5. Chemical coal cleaning process and costs refinement for coal-water slurry manufacture. Monthly report

    SciTech Connect (OSTI)

    Berggren, M.

    1985-05-15

    Activity in April centered on performing hot-water leaching investigations. Analyses of caustic filtrates to be used for regeneration tests were completed. Modifications to the Inconel caustic-leach reactor were made to permit injection of caustic after preheating the coal-water feed slurry. Criteria for cost estimates and sensitivity analysis were established.

  6. Two Peer Review Processes Help EM Achieve Cost, Schedule Targets in Environmental Cleanup Mission

    Broader source: Energy.gov [DOE]

    WASHINGTON, D.C. – EM revamped and expanded peer reviews for its contracts and projects in the past year with a goal of improving performance and delivering results in the world’s largest nuclear cleanup on time and within cost.

  7. NEPA and CEQA: Integrating State and Federal Environmental Reviews...

    Office of Environmental Management (EM)

    Reviews (Final) CEQ and the California Governor's Office of Planning and ... CEQA review process, and addresses the California Energy Commission licensing process, ...

  8. CEQ Issues Revised Draft Guidance on Consideration of Greenhouse Gas Emissions and the Effects of Climate Change in NEPA Reviews

    Broader source: Energy.gov [DOE]

    The Council on Environmental Quality (CEQ) issued revised draft guidance on consideration of greenhouse gas (GHG) emissions and the effects of climate change in National Environmental Policy Act (NEPA) reviews on December 18, 2014

  9. Reflecting the Revised PM 2.5 National Ambient Air Quality Standard in NEPA Evaluations (EPA, 2007)

    Broader source: Energy.gov [DOE]

    This letter, from the Director of the Environmental Protection Agency's Office of Federal Activities, outlines EPA's position as to how the revised National Air Quality Standard should be reflected in NEPA evaluations of proposed actions.

  10. Driving Down HB-LED Costs. Implementation of Process Simulation Tools and Temperature Control Methods of High Yield MOCVD Growth

    SciTech Connect (OSTI)

    Quinn, William

    2012-04-30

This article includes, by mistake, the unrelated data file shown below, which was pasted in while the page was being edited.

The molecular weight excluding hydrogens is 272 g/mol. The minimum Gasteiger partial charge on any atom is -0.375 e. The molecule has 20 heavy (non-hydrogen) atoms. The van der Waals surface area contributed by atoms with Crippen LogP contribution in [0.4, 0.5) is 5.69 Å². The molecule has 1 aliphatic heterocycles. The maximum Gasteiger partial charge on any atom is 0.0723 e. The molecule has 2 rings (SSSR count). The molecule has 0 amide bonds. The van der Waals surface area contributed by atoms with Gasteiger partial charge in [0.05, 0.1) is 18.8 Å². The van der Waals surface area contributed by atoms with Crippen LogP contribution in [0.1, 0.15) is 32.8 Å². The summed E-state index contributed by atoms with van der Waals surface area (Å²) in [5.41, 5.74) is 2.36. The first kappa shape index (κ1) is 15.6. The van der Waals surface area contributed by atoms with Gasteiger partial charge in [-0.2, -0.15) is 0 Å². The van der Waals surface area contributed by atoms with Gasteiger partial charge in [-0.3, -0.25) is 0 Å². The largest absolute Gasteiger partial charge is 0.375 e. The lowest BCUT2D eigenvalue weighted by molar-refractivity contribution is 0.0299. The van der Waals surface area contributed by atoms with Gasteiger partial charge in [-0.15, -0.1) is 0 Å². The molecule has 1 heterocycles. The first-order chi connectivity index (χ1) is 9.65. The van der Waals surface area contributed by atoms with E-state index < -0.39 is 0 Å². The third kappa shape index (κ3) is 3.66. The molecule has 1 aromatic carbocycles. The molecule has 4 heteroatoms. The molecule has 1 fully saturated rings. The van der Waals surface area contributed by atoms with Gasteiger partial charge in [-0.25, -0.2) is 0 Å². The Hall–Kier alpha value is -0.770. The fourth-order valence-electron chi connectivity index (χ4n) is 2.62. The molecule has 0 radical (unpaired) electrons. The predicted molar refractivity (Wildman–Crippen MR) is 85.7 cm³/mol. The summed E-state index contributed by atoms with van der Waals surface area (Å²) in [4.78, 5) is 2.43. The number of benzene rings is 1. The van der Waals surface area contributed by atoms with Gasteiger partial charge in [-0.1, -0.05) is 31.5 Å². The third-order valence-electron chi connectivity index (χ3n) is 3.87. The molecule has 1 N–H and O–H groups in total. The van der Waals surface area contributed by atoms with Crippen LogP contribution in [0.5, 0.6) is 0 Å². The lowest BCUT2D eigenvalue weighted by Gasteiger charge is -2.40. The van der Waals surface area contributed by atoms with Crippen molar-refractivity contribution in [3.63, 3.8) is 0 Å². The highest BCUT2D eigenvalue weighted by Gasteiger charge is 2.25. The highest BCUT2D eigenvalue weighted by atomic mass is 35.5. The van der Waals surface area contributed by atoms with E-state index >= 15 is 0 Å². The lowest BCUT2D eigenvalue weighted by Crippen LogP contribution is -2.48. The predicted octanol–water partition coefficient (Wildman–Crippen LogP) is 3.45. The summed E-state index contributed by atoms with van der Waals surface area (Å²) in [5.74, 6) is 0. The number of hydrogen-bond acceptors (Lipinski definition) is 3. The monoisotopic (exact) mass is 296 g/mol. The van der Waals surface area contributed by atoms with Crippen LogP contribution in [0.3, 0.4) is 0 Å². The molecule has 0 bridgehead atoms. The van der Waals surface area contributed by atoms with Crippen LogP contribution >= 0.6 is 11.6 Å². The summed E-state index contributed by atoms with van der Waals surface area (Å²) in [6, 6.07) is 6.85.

The overall objective of this multi-faceted program is to develop epitaxial growth systems that meet a goal of 75% (4X) cost reduction in the epitaxy phase of HB-LED manufacture. A 75% reduction in yielded epitaxy cost is necessary in order to achieve the cost goals for widespread penetration of HB-LED's into back-lighting units (BLU) for LCD panels and ultimately for solid-state lighting (SSL). To do this, the program will address significant improvements in overall equipment Cost of Ownership, or CoO. CoO is a model that includes all costs associated with the epitaxy portion of production. These aspects include cost of yield, capital cost, operational costs, and maintenance costs. We divide the program into three phases where later phases will incorporate the gains of prior phases. Phase one activities are enabling technologies. In collaboration with Sandia National Laboratories we develop a Fluent-compatible chemistry predictive model and a set of mid-infrared and near-ultraviolet pyrometer monitoring tools. Where previously the modeling of the reactor dynamics were studied within FLUENT alone, here, FLUENT and Chemkin are integrated into a comprehensive model of fluid dynamics and the most advanced transport equations developed for Chemkin. Specifically, the Chemkin model offered the key reaction terms for gas-phase nucleation, a key consideration in the optimization of the MOCVD process. This new predictive model is used to design new MOCVD reactors with optimized growth conditions and the newly developed pyrometers are used monitor and control the MOCVD process temperature to within 0.5°C run-to-run and within each wafer. This portion of the grant is in collaboration with partners at Sandia National Laboratories. Phase two activities are continuous improvement projects which extend the current reactor platform along the lines of improved operational efficiency, improved systems control for throughput, and carrier modifications for increased yield